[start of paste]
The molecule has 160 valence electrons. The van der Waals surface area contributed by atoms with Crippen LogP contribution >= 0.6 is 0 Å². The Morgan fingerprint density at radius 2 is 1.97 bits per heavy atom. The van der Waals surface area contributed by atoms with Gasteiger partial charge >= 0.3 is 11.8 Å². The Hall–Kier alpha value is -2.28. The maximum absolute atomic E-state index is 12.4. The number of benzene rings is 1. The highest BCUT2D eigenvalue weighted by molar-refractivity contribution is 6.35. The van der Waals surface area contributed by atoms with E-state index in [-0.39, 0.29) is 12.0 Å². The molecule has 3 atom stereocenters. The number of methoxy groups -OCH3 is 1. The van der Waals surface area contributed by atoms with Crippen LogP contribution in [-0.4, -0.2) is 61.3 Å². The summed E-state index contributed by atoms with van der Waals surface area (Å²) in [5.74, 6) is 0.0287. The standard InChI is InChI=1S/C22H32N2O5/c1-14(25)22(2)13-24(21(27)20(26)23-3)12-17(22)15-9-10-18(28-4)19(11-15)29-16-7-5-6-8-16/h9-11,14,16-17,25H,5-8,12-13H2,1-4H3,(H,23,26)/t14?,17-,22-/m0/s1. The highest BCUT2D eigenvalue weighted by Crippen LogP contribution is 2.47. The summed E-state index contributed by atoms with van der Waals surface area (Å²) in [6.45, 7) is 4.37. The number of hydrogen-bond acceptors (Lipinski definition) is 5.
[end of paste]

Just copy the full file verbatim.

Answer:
The molecule has 160 valence electrons. The van der Waals surface area contributed by atoms with Crippen LogP contribution >= 0.6 is 0 Å². The Morgan fingerprint density at radius 2 is 1.97 bits per heavy atom. The van der Waals surface area contributed by atoms with Gasteiger partial charge >= 0.3 is 11.8 Å². The Hall–Kier alpha value is -2.28. The maximum absolute atomic E-state index is 12.4. The number of benzene rings is 1. The highest BCUT2D eigenvalue weighted by molar-refractivity contribution is 6.35. The van der Waals surface area contributed by atoms with E-state index in [-0.39, 0.29) is 12.0 Å². The molecule has 3 atom stereocenters. The number of methoxy groups -OCH3 is 1. The van der Waals surface area contributed by atoms with Crippen LogP contribution in [-0.4, -0.2) is 61.3 Å². The summed E-state index contributed by atoms with van der Waals surface area (Å²) in [5.74, 6) is 0.0287. The standard InChI is InChI=1S/C22H32N2O5/c1-14(25)22(2)13-24(21(27)20(26)23-3)12-17(22)15-9-10-18(28-4)19(11-15)29-16-7-5-6-8-16/h9-11,14,16-17,25H,5-8,12-13H2,1-4H3,(H,23,26)/t14?,17-,22-/m0/s1. The highest BCUT2D eigenvalue weighted by Crippen LogP contribution is 2.47. The summed E-state index contributed by atoms with van der Waals surface area (Å²) in [6.45, 7) is 4.37. The number of hydrogen-bond acceptors (Lipinski definition) is 5.